This post was originally created as a comment on the Glen Hellman blog, Driven Forward.
I think there are (at least) two different parts to the problem of investors contributing to "bad startups".
First, as the industry cycle starts heating up and a bubble is close to forming, we have the issue of a lot of existing startups (as well as the launch of new ones) becoming "valuation driven" instead of "business/revenue/profit driven".
Before there is a bubble, there is a direct link between these two different forces and they are one and the same. When the market starts heating up, a disconnect appears and decisions on what kind of startup to launch or how to run a startup gets made based on KPIs that drive outsized valuations of competitors or other online companies, instead of doing what is right for your own company.
During the .com bubble this was clearly visible (at least on the back end) when startups received outsized valuations because of user growth but no revenue. I think we are seeing patterns in the market right now where similar problems are starting to become visible.
Second, while I think the changed investor landscape over the past ten-fifteen years has been incredibly helpful in general for startups (more angels, VCs moving upstream etc), I do think that it has skewed the industry towards both inexperience and risk reduction.
While a good angel community really is critical to nourish a solid startup community, I think the rapid growth of the angel community has by default brought in a lot of people with limited experience from both startups AND investing. This has led to a lot of startups getting funded that maybe shouldn't have.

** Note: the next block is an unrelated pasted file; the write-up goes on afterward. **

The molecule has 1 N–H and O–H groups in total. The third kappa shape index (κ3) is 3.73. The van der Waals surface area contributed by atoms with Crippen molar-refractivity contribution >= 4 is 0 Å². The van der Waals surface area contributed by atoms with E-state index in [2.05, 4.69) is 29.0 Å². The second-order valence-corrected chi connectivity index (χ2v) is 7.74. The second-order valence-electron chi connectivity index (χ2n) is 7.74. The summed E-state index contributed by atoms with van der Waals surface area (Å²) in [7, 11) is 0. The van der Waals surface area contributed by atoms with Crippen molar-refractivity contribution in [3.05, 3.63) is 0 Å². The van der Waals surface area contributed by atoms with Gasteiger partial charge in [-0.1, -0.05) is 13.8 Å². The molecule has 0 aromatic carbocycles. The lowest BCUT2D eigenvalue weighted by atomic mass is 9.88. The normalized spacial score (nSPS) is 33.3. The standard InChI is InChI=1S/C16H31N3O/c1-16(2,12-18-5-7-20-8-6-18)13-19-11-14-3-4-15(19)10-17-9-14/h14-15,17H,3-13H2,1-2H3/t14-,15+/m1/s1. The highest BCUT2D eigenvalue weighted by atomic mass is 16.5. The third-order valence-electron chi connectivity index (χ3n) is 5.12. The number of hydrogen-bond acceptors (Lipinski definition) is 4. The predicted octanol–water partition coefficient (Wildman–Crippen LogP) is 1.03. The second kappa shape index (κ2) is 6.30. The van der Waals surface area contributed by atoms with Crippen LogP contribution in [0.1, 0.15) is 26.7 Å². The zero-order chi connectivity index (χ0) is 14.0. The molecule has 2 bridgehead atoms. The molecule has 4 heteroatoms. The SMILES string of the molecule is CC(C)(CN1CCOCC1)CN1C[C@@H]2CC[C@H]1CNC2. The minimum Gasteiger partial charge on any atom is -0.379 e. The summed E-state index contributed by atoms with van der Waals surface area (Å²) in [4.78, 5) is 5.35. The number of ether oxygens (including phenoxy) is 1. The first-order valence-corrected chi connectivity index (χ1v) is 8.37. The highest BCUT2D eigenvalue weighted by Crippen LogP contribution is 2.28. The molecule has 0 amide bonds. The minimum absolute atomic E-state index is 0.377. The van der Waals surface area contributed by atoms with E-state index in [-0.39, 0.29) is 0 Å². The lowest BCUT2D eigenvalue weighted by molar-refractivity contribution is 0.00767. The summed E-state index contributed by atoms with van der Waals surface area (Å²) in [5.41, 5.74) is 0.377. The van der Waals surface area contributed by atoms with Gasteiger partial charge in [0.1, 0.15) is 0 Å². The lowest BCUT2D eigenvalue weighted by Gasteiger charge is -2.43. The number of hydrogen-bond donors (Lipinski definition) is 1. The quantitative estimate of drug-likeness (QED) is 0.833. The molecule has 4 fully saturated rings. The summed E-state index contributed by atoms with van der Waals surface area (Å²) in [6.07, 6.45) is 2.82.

You could argue that, "what's the problem with that?", the more startups the merrier. There is definitely some truth to that argument. More startups leads to more entrepreneurs and founders who get to learn what it means to run a startup and even if they fail, they may be in a much better position the second time around. Great.
BUT. There is always a but. Part of the problem is that there is a feedback loop in the system (just like in point #1). Ie the growth in the portion of funding going to "turds" (startups less likely to return funds with any multiplier), will inspire others to take the same road. At least if the market is slightly out of whack because it is over heating. If this goes on long enough, it can actually move the needle on what passes as a startup.
Is a startup today an app, a web app, some super local thing or something that could potentially be a sustainable business in the future with a lot of luck and hard work?
You tell me...